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The car sits on, according to the advert, hydraulic suspension. As was the wont of the custom car scene back in the day. Of course, this is fun, as it means the car can be dropped to the floor. However, there is no mention of whether or not the system still works. It doesn’t seem to be laying with its belly on the floor, so we’d assume there is some function. You’d also want to check how it’s been done. The Monaco of this era had torsion beam front suspension and leaf rear – how has the hydraulic system been fitted in conjunction with all of that? 

Then, there is the way the poor old thing looks. The paint is very, very tired. The interior is largely missing, though the seller states that there are some bits included. It all needs a lot of work, more than likely a complete restoration. It’s a big project, make no mistake, but it’s a rare car, it’s right hand-drive and it’s just £3,500 so it’s well worth considering.

Five things to look for? 

1) Rust

It’s an old American car, and they didn’t come with much, if anything, in the way of rust protection. You need to look for serious corrosion in the support structure, but not only that, you need to look for slap-dash, low quality repair work that you may need to undo. 

2) Suspension

How has the hydraulic system been fitted? Does it function? Does any of the original suspension remain, or are you going to have to fabricate something new?

3) Engine

Does it at least turn? If it’s not locked up, there is half a chance it could live again. The 383 is a strong unit, so if you can turn it, or better yet, get it to crank over, you’ll be in a good place. As we say, rebuild parts are readily available, as are performance upgrade parts. Just saying.

4) Electrics

In all reality, you’re going to want to rip out the electrics that are there and fit a new loom. It would be the safest option, as the current one looks to have been hacked about. However, inspect it just in case.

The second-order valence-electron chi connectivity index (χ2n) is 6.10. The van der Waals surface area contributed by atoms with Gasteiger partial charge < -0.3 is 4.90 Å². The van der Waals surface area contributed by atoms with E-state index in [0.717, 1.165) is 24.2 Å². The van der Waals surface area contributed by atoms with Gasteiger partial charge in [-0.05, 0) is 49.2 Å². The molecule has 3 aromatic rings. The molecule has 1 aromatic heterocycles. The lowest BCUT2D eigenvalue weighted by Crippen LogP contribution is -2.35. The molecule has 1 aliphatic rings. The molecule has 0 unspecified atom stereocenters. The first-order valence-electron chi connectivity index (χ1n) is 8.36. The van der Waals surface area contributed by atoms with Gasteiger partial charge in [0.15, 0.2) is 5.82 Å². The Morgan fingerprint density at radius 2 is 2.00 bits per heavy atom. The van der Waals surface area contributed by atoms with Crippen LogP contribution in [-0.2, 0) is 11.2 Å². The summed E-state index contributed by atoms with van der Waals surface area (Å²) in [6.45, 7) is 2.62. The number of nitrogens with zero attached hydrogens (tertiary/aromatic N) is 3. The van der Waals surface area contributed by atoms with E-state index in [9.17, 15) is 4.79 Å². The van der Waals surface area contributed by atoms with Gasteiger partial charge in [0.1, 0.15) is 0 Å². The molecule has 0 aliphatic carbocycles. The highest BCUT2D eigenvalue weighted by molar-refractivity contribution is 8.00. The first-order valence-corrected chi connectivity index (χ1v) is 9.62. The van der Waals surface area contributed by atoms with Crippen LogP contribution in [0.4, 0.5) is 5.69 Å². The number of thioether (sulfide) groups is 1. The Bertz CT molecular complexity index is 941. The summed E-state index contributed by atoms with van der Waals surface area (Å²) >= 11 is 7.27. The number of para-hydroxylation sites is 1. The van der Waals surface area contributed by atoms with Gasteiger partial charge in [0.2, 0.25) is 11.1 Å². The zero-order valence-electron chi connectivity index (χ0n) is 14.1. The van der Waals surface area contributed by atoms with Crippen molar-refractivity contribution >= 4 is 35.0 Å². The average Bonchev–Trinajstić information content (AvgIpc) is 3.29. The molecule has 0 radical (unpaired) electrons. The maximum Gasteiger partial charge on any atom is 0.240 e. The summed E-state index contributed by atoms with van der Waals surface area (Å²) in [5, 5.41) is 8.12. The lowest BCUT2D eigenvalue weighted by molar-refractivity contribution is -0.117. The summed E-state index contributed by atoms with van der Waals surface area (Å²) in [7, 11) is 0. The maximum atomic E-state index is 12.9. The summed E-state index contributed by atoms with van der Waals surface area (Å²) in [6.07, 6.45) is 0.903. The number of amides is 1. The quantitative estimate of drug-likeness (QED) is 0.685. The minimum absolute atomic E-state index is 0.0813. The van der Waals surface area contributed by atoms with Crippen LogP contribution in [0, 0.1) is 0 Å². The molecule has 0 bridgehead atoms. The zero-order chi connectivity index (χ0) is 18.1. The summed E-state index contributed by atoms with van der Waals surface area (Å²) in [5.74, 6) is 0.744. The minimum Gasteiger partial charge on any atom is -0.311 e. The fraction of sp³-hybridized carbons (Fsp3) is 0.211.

5) Paperwork 

The car has been in the UK for a long time, so the paperwork should be fine. But it would be interesting to see if there is anything relating to its famous past, or to the work that has been done to it. Street Machine magazine still exists, so maybe you can find a back issue from its glory days? 

What should you do with it? 

If it were our money, we’d strip it right back, sort the bodywork out and then rebuild it as the custom that it is. It would be near impossible and probably cost prohibitive to try and restore it back to original condition, and it wouldn’t be worth enough to justify it in the end anyway. So embrace what it is and build a cool cruiser.

We’d go all out. Restore the body, metal flake paint, something bright like House of Kolor Candy Apple Red, then we’d get a custom interior made, in white vinyl, naturally. The old hydraulic suspension would have to go in the bin, and instead we’d fit a modern air suspension system – you’d still be able to roll it low, but it would be comfortable and compliant, too. Not bumpy and jarring like hydraulic suspension. 

Finally, we’d rip that engine out, get it rebuilt and detailed, throw in a better cam, a nice carb, some smart rocker covers and clean up the engine bay to match. Job done. That would be one awesome, head-turning machine.